The extent of the analysis will depend upon the specific fishery in question. An economic analyst will be responsible for providing a summary of the prominent economic information that is recommended for inclusion within the IFMP itself. Any additional analysis undertaken by Policy-Economics staff can be referenced by citation of the separate analytical document that will also be provided to the responsible Fisheries staff officer.
For some fisheries, there will be a paucity of economic information, and the production of a full analytical document may not be practical. The socio-economic framework allows for flexibility in the scope of the analysis that will be carried out, in order to accommodate a wide variety of situations.
The purpose of this section is to provide the reader with an overview of key management issues and problems facing the fishery. These include issues typically associated with fisheries implementation, such as conflicts between resource users (i.e. various commercial sectors, recreational, aquaculture and Aboriginal), by-catch problems, discarding and catch monitoring. However, issues beyond the target species and the fish harvesters themselves should also be considered. These include issues related to depleted species (i.e. COSEWIC, SARA and moratorium species), ecologically significant areas, gear impacts on aquatic habitats, any management measures to control aquatic invasive species, gear losses and international considerations.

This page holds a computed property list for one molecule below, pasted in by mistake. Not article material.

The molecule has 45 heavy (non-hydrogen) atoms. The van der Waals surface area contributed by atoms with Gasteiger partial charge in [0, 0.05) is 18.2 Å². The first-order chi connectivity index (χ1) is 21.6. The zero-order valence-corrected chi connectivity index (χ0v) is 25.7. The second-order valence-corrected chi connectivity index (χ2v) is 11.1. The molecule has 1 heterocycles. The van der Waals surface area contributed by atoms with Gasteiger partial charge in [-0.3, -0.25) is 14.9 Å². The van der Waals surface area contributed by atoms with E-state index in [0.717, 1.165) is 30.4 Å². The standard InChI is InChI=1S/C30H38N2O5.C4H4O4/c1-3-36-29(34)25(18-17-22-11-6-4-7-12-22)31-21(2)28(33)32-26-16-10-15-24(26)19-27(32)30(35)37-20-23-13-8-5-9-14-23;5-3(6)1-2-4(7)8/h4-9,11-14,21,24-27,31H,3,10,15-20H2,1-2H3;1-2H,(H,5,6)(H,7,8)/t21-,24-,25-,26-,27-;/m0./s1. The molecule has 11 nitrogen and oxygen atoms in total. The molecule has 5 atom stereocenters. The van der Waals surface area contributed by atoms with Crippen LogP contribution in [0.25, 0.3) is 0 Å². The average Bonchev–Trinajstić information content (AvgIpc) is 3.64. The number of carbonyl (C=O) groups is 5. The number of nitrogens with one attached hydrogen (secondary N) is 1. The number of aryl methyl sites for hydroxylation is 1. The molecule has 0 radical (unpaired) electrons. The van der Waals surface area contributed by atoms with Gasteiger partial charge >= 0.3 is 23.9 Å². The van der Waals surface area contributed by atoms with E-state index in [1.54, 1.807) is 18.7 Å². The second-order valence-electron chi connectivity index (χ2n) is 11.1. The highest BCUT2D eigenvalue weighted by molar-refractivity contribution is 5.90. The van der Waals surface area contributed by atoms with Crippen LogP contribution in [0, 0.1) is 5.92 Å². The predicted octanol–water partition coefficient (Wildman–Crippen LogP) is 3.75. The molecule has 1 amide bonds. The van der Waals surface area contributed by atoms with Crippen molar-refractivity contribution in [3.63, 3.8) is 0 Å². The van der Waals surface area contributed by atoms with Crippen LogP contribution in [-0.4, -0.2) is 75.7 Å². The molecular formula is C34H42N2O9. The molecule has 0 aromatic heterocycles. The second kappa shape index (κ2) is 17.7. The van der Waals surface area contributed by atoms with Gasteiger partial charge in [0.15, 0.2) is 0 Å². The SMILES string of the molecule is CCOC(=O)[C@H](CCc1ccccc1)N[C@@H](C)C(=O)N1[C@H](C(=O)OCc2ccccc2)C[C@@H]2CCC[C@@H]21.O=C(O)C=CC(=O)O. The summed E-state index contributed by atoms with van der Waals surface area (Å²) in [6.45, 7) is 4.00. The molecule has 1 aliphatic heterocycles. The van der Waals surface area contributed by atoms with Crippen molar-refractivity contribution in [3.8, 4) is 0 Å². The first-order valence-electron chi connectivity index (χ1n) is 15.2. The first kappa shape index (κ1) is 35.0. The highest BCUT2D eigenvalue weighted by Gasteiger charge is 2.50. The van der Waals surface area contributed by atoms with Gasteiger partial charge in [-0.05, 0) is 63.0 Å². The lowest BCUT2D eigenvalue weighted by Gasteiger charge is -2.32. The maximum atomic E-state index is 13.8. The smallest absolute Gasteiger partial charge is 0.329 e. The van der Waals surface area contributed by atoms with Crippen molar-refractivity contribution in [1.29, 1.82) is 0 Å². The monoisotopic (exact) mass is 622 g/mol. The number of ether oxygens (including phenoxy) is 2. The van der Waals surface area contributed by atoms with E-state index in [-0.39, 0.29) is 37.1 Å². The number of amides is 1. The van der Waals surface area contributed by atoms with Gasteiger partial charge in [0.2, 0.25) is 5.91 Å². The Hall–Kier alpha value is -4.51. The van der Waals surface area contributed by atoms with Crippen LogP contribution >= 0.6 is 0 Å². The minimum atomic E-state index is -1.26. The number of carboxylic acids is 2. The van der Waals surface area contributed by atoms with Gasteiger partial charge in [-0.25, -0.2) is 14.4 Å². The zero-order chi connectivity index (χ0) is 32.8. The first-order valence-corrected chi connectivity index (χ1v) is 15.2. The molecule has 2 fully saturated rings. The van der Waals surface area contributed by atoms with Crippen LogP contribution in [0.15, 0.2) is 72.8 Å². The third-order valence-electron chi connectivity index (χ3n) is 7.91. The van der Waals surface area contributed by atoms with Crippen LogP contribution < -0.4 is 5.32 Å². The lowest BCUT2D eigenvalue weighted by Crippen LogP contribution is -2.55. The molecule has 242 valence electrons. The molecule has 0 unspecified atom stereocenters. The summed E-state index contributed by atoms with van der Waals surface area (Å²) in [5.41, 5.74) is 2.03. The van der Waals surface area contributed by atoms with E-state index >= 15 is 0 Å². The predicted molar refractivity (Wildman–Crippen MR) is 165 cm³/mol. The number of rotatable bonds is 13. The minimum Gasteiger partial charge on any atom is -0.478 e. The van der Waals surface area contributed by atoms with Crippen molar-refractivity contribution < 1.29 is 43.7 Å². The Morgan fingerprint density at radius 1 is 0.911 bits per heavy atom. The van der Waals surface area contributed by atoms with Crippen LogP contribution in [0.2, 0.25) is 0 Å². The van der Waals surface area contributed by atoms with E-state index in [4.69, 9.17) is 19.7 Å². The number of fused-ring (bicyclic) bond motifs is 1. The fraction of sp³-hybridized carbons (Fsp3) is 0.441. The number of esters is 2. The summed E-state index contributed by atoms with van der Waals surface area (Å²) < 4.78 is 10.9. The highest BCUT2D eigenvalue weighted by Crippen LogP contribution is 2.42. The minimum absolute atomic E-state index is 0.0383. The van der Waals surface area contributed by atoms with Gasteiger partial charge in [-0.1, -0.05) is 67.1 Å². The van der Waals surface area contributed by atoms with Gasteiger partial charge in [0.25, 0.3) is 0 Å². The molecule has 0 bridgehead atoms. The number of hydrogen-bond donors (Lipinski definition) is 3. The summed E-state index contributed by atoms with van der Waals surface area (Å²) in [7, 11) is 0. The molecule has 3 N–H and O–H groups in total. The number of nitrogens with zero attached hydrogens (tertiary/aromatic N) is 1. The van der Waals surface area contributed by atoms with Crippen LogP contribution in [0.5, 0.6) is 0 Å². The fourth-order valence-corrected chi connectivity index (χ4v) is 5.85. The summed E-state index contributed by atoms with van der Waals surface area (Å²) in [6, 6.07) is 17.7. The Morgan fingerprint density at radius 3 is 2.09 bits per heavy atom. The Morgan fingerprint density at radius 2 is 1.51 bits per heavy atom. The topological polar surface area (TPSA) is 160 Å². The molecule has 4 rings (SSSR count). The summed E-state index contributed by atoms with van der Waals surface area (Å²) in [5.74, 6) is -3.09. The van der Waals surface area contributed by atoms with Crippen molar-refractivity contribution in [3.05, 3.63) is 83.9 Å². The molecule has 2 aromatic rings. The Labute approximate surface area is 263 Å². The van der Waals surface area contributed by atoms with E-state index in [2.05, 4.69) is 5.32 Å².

Information outlined in Management Issues provides a foundation for the development of the remainder of the IFMP. Objectives (IFMP Section 5), access and allocations (IFMP Section 6), management measures (IFMP Section 7), shared stewardship arrangements (IFMP Section 8) and compliance plans (IFMP Section 9) should always be developed in consideration of those management issues outlined in the IFMP.
The identification of key management issues will require the involvement of all relevant sectors within DFO, as well as co-management structures (e.g. co-management boards) and resource users where possible, to ensure all aspects of the fishery and its impacts are considered. Additional sources of information that may prove useful in the identification of management issues include science advisory reports/stock assessments, SARA Recovery Strategies/Action Plans/Management Plans and Oceans documents (i.e. Ecosystem Overview and Assessment Reports).